600 HRC Members Sizzled On Opening Day Print E-mail
Written by Jim Rednour   
Friday, 25 March 2011

When an major leaguer stays at the top of his game in the MLB long enough to blow past 400, 500...and even 600 home runs, he sees more than his share of Opening Days!  But it's what he made of them that really matters.  Three members of the 600 Home Run Club always did their best to keep opposing pitchers fearful and adoring fans hollering for more:


Slammin’ Sammy Knocked Out Two On Opening Day


After so many years and amazing achievements playing for Chicago’s northside team, The Cubs, many people forget that “Slammin’ Sammy Sosa also played for the Windy City’s southside squad from 1989-1992. 


It was during his first stint in America’s second city that Sosa achieved the amazing feat of hitting two home runs on the same Opening Day on March 31, 1991.  Sammy and his White Sox teammates spoiled what should have been a festive final Home Opener at Baltimore’s nostalgic Memorial Stadium by clipping the Oriole’s wings 9-1.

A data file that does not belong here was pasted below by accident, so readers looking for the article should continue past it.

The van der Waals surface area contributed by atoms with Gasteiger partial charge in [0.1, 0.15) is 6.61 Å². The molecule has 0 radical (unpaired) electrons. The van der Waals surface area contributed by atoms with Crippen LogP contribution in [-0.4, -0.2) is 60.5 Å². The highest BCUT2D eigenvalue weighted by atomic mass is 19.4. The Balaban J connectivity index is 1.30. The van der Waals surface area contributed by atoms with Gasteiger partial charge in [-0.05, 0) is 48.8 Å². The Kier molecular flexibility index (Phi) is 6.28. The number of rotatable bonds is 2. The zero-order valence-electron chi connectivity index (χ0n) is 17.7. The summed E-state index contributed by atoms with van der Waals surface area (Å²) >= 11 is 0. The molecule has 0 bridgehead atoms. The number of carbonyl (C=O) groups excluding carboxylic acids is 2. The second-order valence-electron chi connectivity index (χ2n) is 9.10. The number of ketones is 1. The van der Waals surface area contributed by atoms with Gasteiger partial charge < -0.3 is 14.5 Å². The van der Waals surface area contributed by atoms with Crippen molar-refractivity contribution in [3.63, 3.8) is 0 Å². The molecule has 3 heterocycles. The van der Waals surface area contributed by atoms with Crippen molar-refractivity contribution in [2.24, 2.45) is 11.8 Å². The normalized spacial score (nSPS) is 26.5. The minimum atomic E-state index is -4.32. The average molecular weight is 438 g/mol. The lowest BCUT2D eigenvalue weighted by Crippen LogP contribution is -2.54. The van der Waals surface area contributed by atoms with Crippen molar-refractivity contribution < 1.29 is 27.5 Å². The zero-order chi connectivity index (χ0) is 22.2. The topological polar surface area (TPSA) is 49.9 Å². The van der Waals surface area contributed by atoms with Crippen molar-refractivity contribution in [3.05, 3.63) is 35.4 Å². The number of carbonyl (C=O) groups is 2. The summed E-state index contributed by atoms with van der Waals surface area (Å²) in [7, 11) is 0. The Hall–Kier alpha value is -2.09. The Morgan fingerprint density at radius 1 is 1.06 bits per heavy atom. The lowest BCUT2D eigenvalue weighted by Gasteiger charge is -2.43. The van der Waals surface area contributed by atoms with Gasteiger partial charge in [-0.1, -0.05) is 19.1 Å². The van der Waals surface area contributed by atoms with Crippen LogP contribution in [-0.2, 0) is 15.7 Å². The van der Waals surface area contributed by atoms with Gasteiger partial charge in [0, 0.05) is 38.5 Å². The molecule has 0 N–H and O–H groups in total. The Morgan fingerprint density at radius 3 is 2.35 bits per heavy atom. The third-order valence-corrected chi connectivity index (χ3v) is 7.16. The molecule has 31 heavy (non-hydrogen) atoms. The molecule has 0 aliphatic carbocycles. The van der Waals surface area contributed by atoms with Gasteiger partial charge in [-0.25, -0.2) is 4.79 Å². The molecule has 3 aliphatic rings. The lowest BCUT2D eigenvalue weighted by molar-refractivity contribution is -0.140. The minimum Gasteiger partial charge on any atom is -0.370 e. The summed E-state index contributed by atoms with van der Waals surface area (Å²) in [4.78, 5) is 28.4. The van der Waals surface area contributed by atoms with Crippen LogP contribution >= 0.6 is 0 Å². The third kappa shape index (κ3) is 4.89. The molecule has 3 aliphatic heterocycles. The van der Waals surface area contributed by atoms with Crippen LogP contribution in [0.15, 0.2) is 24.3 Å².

Willie Mays Opens in Style

Just one month shy of his 40th birthday, Willie Mays hit homer number 629 on the first pitch he saw on Opening Day April 6, 1971, to lead the Giants over the Padres 4–0 Giants. 


Mays hit seven Opening Day home runs, but this one late in his Hall-of-Fame career was perhaps the most memorable because it marked the start of a historic streak. Following the Opener, Mays went on to hit home runs in each of the Giants’ next three games, setting a MLB record of homering in four straight games to open a season.


Teenage Ken Griffey, Jr. Rocks Spring Training, Opening Day


When 19 year-old Ken Griffey, Jr. reported to Seattle’s spring training camp in 1989, conventional logic said he had little-or-no chance of making the team. But after 20 pre-season games it became evident that he wasn't just the best player on the Mariners’ team, he was the best player in the league that spring. 


After making the opening day roster, he continued to impress…especially on Opening Day 1989, when on his first at-bat at the Seattle Kingdome, he hit a home run on the first pitch he saw from the White Sox's Eric King. Griffey went on to hit 16 home runs that season -- in baseball history, only Tony Conigliaro and Mel Ott hit more homers as teenagers.




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